Canadian Underwriter
News

Ontario set to reintroduce photo radar for municipalities


November 9, 2016   by Canadian Underwriter


Print this page Share

Ontario Premier Kathleen Wynne has announced that she intends to introduce legislation that, if passed, would give municipalities the power to introduce automated speed enforcement (ASE) technology in school and community safety zones.

According to a press release issued on Tuesday by the Ministry of Transportation of Ontario (MTO), these legislative measures, announced by the Premier on Tuesday, would include:

  • ASE, or photo radar, technology on municipal roads, which would take pictures of speeders’ licence plates “and is already used in many parts of North America and Europe”;
  • The ability to create zones with reduced speed limits to decrease the severity of pedestrian-vehicle collisions in urban areas; and
  • A streamlined process for municipalities to participate in Ontario’s Red Light Camera program without the need for lengthy regulatory approval.

“We have seen too many injuries and deaths caused by drivers who speed and endanger people’s lives,” Wynne said in the release. “Our intent is to give municipalities more tools to help keep people safe on our roads.”

According to the MTO, “speed is one of the biggest killers on Ontario’s roads;” 14% of all people killed on Ontario roads in 2013 died in collisions in which speed was a factor. In addition, in 2013, approximately three out of every four speed-related collisions occurred on municipal roads. The MTO also reported that studies have shown that lowering the speed limit from 50 kilometres per hour to 40 km/h in urban areas would reduce the number of deaths by half.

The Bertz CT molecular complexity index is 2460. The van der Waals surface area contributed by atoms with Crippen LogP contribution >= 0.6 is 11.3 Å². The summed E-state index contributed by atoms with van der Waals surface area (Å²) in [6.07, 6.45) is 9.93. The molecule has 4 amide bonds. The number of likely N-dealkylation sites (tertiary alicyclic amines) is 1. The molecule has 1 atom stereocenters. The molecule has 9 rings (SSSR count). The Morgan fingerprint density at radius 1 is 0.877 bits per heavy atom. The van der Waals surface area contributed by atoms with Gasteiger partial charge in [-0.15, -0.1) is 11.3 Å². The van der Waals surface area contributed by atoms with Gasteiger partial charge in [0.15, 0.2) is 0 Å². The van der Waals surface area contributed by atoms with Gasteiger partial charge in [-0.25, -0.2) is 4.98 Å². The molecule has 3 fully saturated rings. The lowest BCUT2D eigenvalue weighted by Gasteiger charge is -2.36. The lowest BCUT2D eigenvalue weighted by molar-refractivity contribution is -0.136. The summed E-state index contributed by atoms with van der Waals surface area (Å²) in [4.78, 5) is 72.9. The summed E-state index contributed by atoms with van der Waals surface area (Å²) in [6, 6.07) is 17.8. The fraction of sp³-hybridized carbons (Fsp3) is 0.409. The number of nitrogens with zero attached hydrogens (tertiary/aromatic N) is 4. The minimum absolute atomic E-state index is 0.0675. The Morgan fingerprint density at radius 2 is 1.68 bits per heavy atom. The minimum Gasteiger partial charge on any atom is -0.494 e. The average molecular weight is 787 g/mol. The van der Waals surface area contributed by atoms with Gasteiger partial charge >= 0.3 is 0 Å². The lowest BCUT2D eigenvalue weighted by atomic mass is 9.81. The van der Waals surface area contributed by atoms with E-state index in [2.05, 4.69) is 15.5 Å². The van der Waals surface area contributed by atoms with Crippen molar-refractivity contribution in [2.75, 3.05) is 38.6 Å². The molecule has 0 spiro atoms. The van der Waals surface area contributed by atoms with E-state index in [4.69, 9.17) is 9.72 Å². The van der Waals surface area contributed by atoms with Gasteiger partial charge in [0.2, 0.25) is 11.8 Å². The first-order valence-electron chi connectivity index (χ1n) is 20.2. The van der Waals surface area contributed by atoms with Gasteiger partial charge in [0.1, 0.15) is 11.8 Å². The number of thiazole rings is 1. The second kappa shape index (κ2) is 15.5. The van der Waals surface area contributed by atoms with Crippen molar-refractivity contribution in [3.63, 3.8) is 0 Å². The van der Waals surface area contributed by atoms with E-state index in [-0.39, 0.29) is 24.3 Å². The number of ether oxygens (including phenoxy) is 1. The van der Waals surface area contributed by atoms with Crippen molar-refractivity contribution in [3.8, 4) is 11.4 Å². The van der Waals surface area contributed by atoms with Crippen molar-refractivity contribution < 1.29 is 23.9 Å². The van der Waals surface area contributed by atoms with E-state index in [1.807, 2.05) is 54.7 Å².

The release said that “Ontario has heard from municipalities seeking to improve safety in their communities in the wake of collisions involving children, seniors, other pedestrians and cyclists and is proposing these changes as a result.”

The Canadian Press has reported that the provincial government intends to introduce legislation in the next two weeks. The announcement was made in Ottawa, one of the municipalities that had been asking for speed enforcement tools, along with Toronto and Hamilton. According to Wynne, the city of Ottawa has seen about 150 people die between 2010 and 2014 “and in many of those situations, speed was a factor,” the Canadian Press said.

Revenue from the fines issues to speeding drivers will stay with the municipalities, Wynne added.

In a statement on Wednesday, the Ontario Trucking Association (OTA) said that it will be working with its members and the province of Ontario to ensure that, “should this legislation pass, it attempts to deal with problematic issues associated with photo radar and concerns of the trucking industry, including issues associated with vehicle and trailer ownership and the payment of fines.”

In June 1998, Bill 26, the Highway Traffic Amendment Act (Community Safety Zones), was passed, giving municipality councils certain powers to designate a part of a highway under its jurisdiction as a community safety zone if – in the council’s opinion – public safety is of special concern on that part of the highway, the OTA said.